The Cancer Genome: An Important Project for a New Era
Why do colon polyps in some patients never amount to more than a benign nodule, while in other patients they progress to a mortal threat? Why do two patients with the "same" type and stage of breast cancer respond so differently to the same treatment? The answers lie in gaining a deeper understanding of the genetic differences between cancer types. Working with the National Human Genome Research Institute (NHGRI), NCI hopes to undertake a project to characterize the human cancer genome, which we believe will allow us to gain such an understanding and much more.
Although we know more about the molecular basis of many cancers than we did just 5 years ago, the heterogeneity of these approximately 200 diseases has precluded a comprehensive understanding of the genetic aberrations that fuel them. A more systematic understanding could elucidate the cellular pathways that spur cancer cell growth and enable their spread throughout the body. This information, in turn, will provide a catalog of therapeutic targets and allow clinical trials to focus on patients who are most likely to respond to an agent based on knowledge of patients' tumor genetics. And these are just some of the expected benefits.
Embarking upon such an ambitious venture requires significant planning and discussion. As such, we're taking a phased approach to ensure that the appropriate systems, technologies, and processes for success can and will be developed, and to confirm that we can generate the sort of data and insights we expect.
The project began last week with a 3-day workshop involving some of the world's leading experts in areas such as cancer genomics, bioinformatics, microarray and proteomic technologies, and bioethics, as well as members of the advocacy community. Participants discussed issues with the aim of identifying the best approaches to characterizing the cancer genome - ones that will first be tested in a 3-year pilot. Plans for a pilot would have to be approved by key NCI and NHGRI advisory boards.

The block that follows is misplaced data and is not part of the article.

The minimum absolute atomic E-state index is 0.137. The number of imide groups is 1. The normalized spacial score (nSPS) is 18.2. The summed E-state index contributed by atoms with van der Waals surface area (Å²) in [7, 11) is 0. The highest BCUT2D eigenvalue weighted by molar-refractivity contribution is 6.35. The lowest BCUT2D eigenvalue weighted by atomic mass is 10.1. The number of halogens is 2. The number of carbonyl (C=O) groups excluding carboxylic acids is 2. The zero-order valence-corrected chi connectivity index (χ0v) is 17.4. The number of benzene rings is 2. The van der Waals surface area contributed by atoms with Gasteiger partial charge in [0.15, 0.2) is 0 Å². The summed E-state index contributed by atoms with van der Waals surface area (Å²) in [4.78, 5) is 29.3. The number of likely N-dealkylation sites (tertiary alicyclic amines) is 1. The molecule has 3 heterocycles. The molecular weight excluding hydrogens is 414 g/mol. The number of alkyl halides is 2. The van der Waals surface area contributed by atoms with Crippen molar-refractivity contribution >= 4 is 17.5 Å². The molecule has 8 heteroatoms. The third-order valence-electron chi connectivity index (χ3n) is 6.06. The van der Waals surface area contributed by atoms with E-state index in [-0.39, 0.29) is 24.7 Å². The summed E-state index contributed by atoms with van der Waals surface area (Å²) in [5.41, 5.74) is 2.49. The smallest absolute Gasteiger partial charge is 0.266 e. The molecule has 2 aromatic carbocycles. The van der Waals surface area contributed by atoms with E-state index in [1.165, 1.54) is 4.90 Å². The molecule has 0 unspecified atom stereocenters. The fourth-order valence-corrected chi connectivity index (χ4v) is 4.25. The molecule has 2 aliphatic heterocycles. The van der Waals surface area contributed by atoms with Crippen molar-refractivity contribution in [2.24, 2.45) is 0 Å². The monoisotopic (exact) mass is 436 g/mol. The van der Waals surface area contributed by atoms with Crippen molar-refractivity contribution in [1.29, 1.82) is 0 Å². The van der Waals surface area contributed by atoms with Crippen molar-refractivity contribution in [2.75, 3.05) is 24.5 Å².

One focus of the pilot would be technology development. Although the Human Genome Project, in addition to providing the baseline catalog of human DNA sequences, resulted in tremendous advances in sequencing and other technologies, additional improvements are required to ensure that a project of this scale can be completed at an acceptable cost within a reasonable time frame. For example, informatics needs will include systems for managing the collection, integration, storage, and dissemination of tissue samples, and the clinical and genomic data associated with them. And new analytical tools will be needed to integrate and interpret experimental data on genomic alterations.
The development of such technologies would be integrated into other components of NCI's advanced technologies portfolio. Because the project would involve the collection of patient tissue samples, for example, it would enhance NCI's efforts to build stronger biorepositories.
At its heart, this project is about a vision to better understand and change the face of cancer. With proper planning and reliance on the wealth of intellectual talent available in the global biomedical research community, I believe the cancer genome project could fundamentally alter patient treatment by speeding the arrival of truly individualized molecular oncology.
Dr. Andrew C. von Eschenbach